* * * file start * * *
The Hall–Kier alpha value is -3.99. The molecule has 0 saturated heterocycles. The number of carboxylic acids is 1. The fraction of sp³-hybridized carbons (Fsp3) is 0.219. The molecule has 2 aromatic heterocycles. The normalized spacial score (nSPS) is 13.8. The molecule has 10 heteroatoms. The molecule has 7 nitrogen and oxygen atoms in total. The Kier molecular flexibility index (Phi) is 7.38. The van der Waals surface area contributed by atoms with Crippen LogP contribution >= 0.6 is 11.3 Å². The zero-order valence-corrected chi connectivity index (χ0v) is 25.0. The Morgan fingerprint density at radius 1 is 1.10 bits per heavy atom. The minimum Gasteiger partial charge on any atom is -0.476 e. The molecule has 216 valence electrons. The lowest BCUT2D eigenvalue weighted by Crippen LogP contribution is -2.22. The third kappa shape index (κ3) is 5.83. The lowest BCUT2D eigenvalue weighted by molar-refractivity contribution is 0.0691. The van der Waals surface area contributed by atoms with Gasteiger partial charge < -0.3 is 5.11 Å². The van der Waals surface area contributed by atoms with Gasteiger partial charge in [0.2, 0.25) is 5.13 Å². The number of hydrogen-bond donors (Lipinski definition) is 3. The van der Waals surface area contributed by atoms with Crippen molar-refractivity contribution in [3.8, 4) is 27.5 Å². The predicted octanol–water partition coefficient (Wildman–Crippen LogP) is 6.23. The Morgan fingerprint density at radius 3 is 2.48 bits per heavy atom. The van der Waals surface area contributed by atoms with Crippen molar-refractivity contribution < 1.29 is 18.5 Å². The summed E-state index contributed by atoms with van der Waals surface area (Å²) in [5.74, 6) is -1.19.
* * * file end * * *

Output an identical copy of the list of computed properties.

The Hall–Kier alpha value is -3.99. The molecule has 0 saturated heterocycles. The number of carboxylic acids is 1. The fraction of sp³-hybridized carbons (Fsp3) is 0.219. The molecule has 2 aromatic heterocycles. The normalized spacial score (nSPS) is 13.8. The molecule has 10 heteroatoms. The molecule has 7 nitrogen and oxygen atoms in total. The Kier molecular flexibility index (Phi) is 7.38. The van der Waals surface area contributed by atoms with Crippen LogP contribution >= 0.6 is 11.3 Å². The zero-order valence-corrected chi connectivity index (χ0v) is 25.0. The Morgan fingerprint density at radius 1 is 1.10 bits per heavy atom. The minimum Gasteiger partial charge on any atom is -0.476 e. The molecule has 216 valence electrons. The lowest BCUT2D eigenvalue weighted by Crippen LogP contribution is -2.22. The third kappa shape index (κ3) is 5.83. The lowest BCUT2D eigenvalue weighted by molar-refractivity contribution is 0.0691. The van der Waals surface area contributed by atoms with Gasteiger partial charge < -0.3 is 5.11 Å². The van der Waals surface area contributed by atoms with Gasteiger partial charge in [0.2, 0.25) is 5.13 Å². The number of hydrogen-bond donors (Lipinski definition) is 3. The van der Waals surface area contributed by atoms with Crippen molar-refractivity contribution in [3.8, 4) is 27.5 Å². The predicted octanol–water partition coefficient (Wildman–Crippen LogP) is 6.23. The Morgan fingerprint density at radius 3 is 2.48 bits per heavy atom. The van der Waals surface area contributed by atoms with Crippen molar-refractivity contribution < 1.29 is 18.5 Å². The summed E-state index contributed by atoms with van der Waals surface area (Å²) in [5.74, 6) is -1.19.